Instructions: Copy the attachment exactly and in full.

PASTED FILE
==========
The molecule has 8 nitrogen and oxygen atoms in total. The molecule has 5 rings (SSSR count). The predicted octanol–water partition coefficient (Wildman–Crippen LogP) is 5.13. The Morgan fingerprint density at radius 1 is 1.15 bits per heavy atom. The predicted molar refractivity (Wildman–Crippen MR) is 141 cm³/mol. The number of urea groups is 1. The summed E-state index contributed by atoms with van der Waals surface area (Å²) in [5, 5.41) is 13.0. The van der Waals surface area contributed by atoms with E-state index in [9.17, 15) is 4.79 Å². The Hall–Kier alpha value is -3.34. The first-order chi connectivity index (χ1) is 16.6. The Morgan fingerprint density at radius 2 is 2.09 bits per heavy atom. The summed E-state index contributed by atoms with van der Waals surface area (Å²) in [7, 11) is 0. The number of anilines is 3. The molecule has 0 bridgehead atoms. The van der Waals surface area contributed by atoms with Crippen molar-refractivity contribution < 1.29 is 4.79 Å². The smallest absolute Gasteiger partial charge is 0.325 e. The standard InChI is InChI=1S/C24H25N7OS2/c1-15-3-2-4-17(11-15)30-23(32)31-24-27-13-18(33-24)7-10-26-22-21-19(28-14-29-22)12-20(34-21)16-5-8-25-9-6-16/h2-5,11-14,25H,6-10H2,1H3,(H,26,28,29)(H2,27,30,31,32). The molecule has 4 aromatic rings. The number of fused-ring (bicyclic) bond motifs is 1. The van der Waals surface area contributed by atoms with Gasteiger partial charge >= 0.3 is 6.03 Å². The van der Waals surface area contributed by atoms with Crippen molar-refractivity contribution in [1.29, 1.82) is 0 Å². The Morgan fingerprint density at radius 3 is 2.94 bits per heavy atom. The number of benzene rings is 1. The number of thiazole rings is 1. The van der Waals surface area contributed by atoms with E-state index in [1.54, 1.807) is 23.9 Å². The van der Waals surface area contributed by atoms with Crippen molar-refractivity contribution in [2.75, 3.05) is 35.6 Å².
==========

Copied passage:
The molecule has 8 nitrogen and oxygen atoms in total. The molecule has 5 rings (SSSR count). The predicted octanol–water partition coefficient (Wildman–Crippen LogP) is 5.13. The Morgan fingerprint density at radius 1 is 1.15 bits per heavy atom. The predicted molar refractivity (Wildman–Crippen MR) is 141 cm³/mol. The number of urea groups is 1. The summed E-state index contributed by atoms with van der Waals surface area (Å²) in [5, 5.41) is 13.0. The van der Waals surface area contributed by atoms with E-state index in [9.17, 15) is 4.79 Å². The Hall–Kier alpha value is -3.34. The first-order chi connectivity index (χ1) is 16.6. The Morgan fingerprint density at radius 2 is 2.09 bits per heavy atom. The summed E-state index contributed by atoms with van der Waals surface area (Å²) in [7, 11) is 0. The number of anilines is 3. The molecule has 0 bridgehead atoms. The van der Waals surface area contributed by atoms with Crippen molar-refractivity contribution < 1.29 is 4.79 Å². The smallest absolute Gasteiger partial charge is 0.325 e. The standard InChI is InChI=1S/C24H25N7OS2/c1-15-3-2-4-17(11-15)30-23(32)31-24-27-13-18(33-24)7-10-26-22-21-19(28-14-29-22)12-20(34-21)16-5-8-25-9-6-16/h2-5,11-14,25H,6-10H2,1H3,(H,26,28,29)(H2,27,30,31,32). The molecule has 4 aromatic rings. The number of fused-ring (bicyclic) bond motifs is 1. The van der Waals surface area contributed by atoms with Gasteiger partial charge >= 0.3 is 6.03 Å². The van der Waals surface area contributed by atoms with Crippen molar-refractivity contribution in [1.29, 1.82) is 0 Å². The Morgan fingerprint density at radius 3 is 2.94 bits per heavy atom. The number of benzene rings is 1. The number of thiazole rings is 1. The van der Waals surface area contributed by atoms with E-state index in [1.54, 1.807) is 23.9 Å². The van der Waals surface area contributed by atoms with Crippen molar-refractivity contribution in [2.75, 3.05) is 35.6 Å².